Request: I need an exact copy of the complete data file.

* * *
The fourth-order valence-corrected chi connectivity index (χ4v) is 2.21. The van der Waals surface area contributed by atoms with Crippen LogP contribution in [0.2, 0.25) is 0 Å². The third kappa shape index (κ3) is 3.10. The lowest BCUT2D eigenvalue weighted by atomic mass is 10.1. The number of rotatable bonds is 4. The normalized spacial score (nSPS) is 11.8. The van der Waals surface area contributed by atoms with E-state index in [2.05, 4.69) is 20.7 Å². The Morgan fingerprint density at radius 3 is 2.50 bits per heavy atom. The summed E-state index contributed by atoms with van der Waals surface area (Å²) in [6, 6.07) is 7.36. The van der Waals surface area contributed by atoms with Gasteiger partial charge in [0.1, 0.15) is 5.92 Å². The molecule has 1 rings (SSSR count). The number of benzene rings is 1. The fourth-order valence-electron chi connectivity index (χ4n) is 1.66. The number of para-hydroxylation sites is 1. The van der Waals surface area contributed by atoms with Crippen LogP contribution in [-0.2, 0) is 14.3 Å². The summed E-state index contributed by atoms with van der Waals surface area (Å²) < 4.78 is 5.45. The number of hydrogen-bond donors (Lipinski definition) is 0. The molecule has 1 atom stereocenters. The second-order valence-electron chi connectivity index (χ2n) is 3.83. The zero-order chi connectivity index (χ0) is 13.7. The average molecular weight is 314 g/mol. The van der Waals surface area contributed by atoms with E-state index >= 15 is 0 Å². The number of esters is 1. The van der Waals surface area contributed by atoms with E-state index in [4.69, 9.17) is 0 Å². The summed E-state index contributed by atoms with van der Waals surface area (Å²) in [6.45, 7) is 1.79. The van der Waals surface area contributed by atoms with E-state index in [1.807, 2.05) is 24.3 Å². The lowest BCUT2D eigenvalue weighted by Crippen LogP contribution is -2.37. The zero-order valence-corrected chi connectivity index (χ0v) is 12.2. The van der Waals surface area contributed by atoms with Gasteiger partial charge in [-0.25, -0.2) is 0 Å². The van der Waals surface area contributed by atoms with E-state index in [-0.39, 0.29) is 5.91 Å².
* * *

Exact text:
The fourth-order valence-corrected chi connectivity index (χ4v) is 2.21. The van der Waals surface area contributed by atoms with Crippen LogP contribution in [0.2, 0.25) is 0 Å². The third kappa shape index (κ3) is 3.10. The lowest BCUT2D eigenvalue weighted by atomic mass is 10.1. The number of rotatable bonds is 4. The normalized spacial score (nSPS) is 11.8. The van der Waals surface area contributed by atoms with E-state index in [2.05, 4.69) is 20.7 Å². The Morgan fingerprint density at radius 3 is 2.50 bits per heavy atom. The summed E-state index contributed by atoms with van der Waals surface area (Å²) in [6, 6.07) is 7.36. The van der Waals surface area contributed by atoms with Gasteiger partial charge in [0.1, 0.15) is 5.92 Å². The molecule has 1 rings (SSSR count). The number of benzene rings is 1. The fourth-order valence-electron chi connectivity index (χ4n) is 1.66. The number of para-hydroxylation sites is 1. The van der Waals surface area contributed by atoms with Crippen LogP contribution in [-0.2, 0) is 14.3 Å². The summed E-state index contributed by atoms with van der Waals surface area (Å²) < 4.78 is 5.45. The number of hydrogen-bond donors (Lipinski definition) is 0. The molecule has 1 atom stereocenters. The second-order valence-electron chi connectivity index (χ2n) is 3.83. The zero-order chi connectivity index (χ0) is 13.7. The average molecular weight is 314 g/mol. The van der Waals surface area contributed by atoms with E-state index >= 15 is 0 Å². The number of esters is 1. The van der Waals surface area contributed by atoms with E-state index in [4.69, 9.17) is 0 Å². The summed E-state index contributed by atoms with van der Waals surface area (Å²) in [6.45, 7) is 1.79. The van der Waals surface area contributed by atoms with E-state index in [1.807, 2.05) is 24.3 Å². The lowest BCUT2D eigenvalue weighted by Crippen LogP contribution is -2.37. The zero-order valence-corrected chi connectivity index (χ0v) is 12.2. The van der Waals surface area contributed by atoms with Gasteiger partial charge in [-0.25, -0.2) is 0 Å². The van der Waals surface area contributed by atoms with E-state index in [-0.39, 0.29) is 5.91 Å².